Smørrebrød usually consists of a piece of buttered rye bread (rugbrød), a dense, dark brown bread. Pålæg (literally “on-lay”), the topping, that among others can refer to commercial or homemade cold cuts, pieces of meat or fish, cheese or spreads. This daily practice is the base of the famous Danish open sandwich, smørrebrød: a slice or two of pålæg is placed on the buttered bread, and then decorated with the right accompaniments, to create a tasty and visually appealing food item.
Æbleskiver “Pancake Puffs” also called “appleskives” are traditional pancakes in a distinctive shape of a sphere. The name literally means apple slices in Danish, although apples are not usually an ingredient in present-day versions. Somewhat similar in texture to European pancakes crossed with a popover or Yorkshire pudding, æbleskiver are solid like a pancake but light and fluffy like a popover. The English language spelling is usually aebleskiver or ebleskiver.
Glögi, also called Glühwein or mulled wine, is a spiced, usually alcoholic drink, served warm. The original form of Glögi, a spiced liquor, was used to revive messengers and postmen who travelled on horseback or skis in cold weather in Scandinavia. The production of glögi begins by boiling water and adding spices to it. After a few minutes of simmering you sieve the mixture, and add for example blackcurrant juice and clear spirits. Glögi can also be used to produce wine. The most common spices in Finnish glögi are cloves, cinnamon and ginger. Other common spices are orange peel and cardamom. The same spices are often used in glögi as in ginger snaps. Glögi may also contain raisins or almonds.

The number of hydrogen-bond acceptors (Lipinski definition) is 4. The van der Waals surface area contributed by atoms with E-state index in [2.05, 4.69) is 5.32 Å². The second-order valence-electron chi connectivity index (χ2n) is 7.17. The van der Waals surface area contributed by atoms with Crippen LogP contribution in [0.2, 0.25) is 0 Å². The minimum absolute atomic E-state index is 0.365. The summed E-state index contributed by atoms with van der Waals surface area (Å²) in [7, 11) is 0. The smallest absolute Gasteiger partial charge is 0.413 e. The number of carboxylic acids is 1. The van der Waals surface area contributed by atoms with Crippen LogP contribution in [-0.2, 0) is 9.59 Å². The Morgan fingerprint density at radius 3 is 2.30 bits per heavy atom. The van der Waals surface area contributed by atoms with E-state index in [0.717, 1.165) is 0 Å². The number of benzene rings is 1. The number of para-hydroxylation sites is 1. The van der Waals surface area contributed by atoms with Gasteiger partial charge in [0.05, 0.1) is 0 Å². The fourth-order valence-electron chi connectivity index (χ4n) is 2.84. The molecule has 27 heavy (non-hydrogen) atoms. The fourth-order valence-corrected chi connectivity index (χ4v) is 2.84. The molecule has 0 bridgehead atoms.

4. Rødgrød med fløde
Sstewed, thickened red berry compote (usually a mix of strawberries, rhubarb, raspberry) served with cream or as topping on ice cream.
Small bowls of crusty pastry traditionally filled with Høns i Asparges.
Flæskesteg (roast pork) with crackling, usually with red cabbage
7. Hindbærsnitter (Raspberry Bars)
Rugbrød is a very common bread in Denmark. Rugbrød usually resembles a long brown extruded rectangle, no more than 12 cm high, and 30–35 cm wide, dependent upon the bread pan in which it is baked. The ingredients typically include rye flour, cracked or chopped rye kernels and seeds such as sunflower seeds, linseeds or pumpkin seeds.
Frikadeller are flat, pan-fried meatballs of minced meat, often likened to the Danish version of meatballs. The origin of the dish is unknown but frikadeller are most often associated with Danish cuisine specifically or Scandinavian cuisine in general. They are a popular dish in much of Europe, especially Germany, where they are known as Frikadellen, Buletten, Fleischküchle or Fleischpflanzerl, Austria, where they are known as Faschierte Laibchen and Denmark, their supposed country of origin. Through cultural exchange with the aforementioned countries, frikadeller have also entered national cuisines of other European countries such as Faroe Islands, Norway, Poland, the Czech Republic, Slovakia, Slovenia, Croatia, Russia, Estonia, Ukraine, Latvia, the Netherlands, Lithuania as well as South Africa, where they form part of the Afrikaner culinary heritage. In Sweden, poached quenelles are called frikadeller and are usually served in soup. In Hungary, it is called fasírt and often accompanies the Hungarian stew type, the “Főzelék”.
Risalamande is a traditional Danish dessert typically served at Christmas. It gained popularity when rice pudding became more common. Until then rice pudding had been a very exclusive dish, as making it required two expensive, imported ingredients: rice and cinnamon. After World War II, risalamande experienced an increase in popularity, being touted as a “savings” dessert: adding whipped cream (which was easily available) to the still fairly expensive rice would make the rice last longer. In order to minimize costs, risalamande was frequently made without almonds during this time, too.